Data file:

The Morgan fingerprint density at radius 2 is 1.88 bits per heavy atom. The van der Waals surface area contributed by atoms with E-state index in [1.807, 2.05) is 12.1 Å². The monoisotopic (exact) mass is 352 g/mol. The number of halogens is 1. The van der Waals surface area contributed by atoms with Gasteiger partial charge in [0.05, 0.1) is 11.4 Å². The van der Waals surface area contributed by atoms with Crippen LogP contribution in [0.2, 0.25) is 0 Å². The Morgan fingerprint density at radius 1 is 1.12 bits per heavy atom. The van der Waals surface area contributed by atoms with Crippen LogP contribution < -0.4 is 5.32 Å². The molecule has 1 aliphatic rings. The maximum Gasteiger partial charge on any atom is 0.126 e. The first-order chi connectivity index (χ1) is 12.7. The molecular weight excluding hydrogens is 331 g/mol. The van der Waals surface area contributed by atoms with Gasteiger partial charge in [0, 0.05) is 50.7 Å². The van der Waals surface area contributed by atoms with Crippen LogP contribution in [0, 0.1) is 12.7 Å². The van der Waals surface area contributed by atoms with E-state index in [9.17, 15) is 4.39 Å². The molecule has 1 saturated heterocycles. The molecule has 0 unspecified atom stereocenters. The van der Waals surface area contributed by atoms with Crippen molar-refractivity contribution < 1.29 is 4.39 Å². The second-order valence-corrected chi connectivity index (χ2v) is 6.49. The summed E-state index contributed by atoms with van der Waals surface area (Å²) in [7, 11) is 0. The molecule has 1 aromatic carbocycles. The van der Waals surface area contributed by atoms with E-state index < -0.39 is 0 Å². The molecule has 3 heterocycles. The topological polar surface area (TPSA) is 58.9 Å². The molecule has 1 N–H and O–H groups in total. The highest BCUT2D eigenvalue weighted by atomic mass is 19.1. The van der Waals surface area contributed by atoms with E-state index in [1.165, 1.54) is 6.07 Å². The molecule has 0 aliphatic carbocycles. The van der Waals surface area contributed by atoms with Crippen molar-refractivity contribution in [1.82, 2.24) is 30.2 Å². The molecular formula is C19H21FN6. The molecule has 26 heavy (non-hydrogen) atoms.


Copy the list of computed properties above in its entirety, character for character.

The Morgan fingerprint density at radius 2 is 1.88 bits per heavy atom. The van der Waals surface area contributed by atoms with E-state index in [1.807, 2.05) is 12.1 Å². The monoisotopic (exact) mass is 352 g/mol. The number of halogens is 1. The van der Waals surface area contributed by atoms with Gasteiger partial charge in [0.05, 0.1) is 11.4 Å². The van der Waals surface area contributed by atoms with Crippen LogP contribution in [0.2, 0.25) is 0 Å². The Morgan fingerprint density at radius 1 is 1.12 bits per heavy atom. The van der Waals surface area contributed by atoms with Crippen LogP contribution < -0.4 is 5.32 Å². The molecule has 1 aliphatic rings. The maximum Gasteiger partial charge on any atom is 0.126 e. The first-order chi connectivity index (χ1) is 12.7. The molecular weight excluding hydrogens is 331 g/mol. The van der Waals surface area contributed by atoms with Gasteiger partial charge in [0, 0.05) is 50.7 Å². The van der Waals surface area contributed by atoms with Crippen LogP contribution in [0, 0.1) is 12.7 Å². The van der Waals surface area contributed by atoms with E-state index in [9.17, 15) is 4.39 Å². The molecule has 1 saturated heterocycles. The molecule has 0 unspecified atom stereocenters. The van der Waals surface area contributed by atoms with Crippen molar-refractivity contribution < 1.29 is 4.39 Å². The second-order valence-corrected chi connectivity index (χ2v) is 6.49. The summed E-state index contributed by atoms with van der Waals surface area (Å²) in [7, 11) is 0. The molecule has 1 aromatic carbocycles. The van der Waals surface area contributed by atoms with E-state index < -0.39 is 0 Å². The molecule has 3 heterocycles. The topological polar surface area (TPSA) is 58.9 Å². The molecule has 1 N–H and O–H groups in total. The highest BCUT2D eigenvalue weighted by atomic mass is 19.1. The van der Waals surface area contributed by atoms with E-state index in [1.165, 1.54) is 6.07 Å². The molecule has 0 aliphatic carbocycles. The van der Waals surface area contributed by atoms with Crippen molar-refractivity contribution in [1.82, 2.24) is 30.2 Å². The molecular formula is C19H21FN6. The molecule has 26 heavy (non-hydrogen) atoms.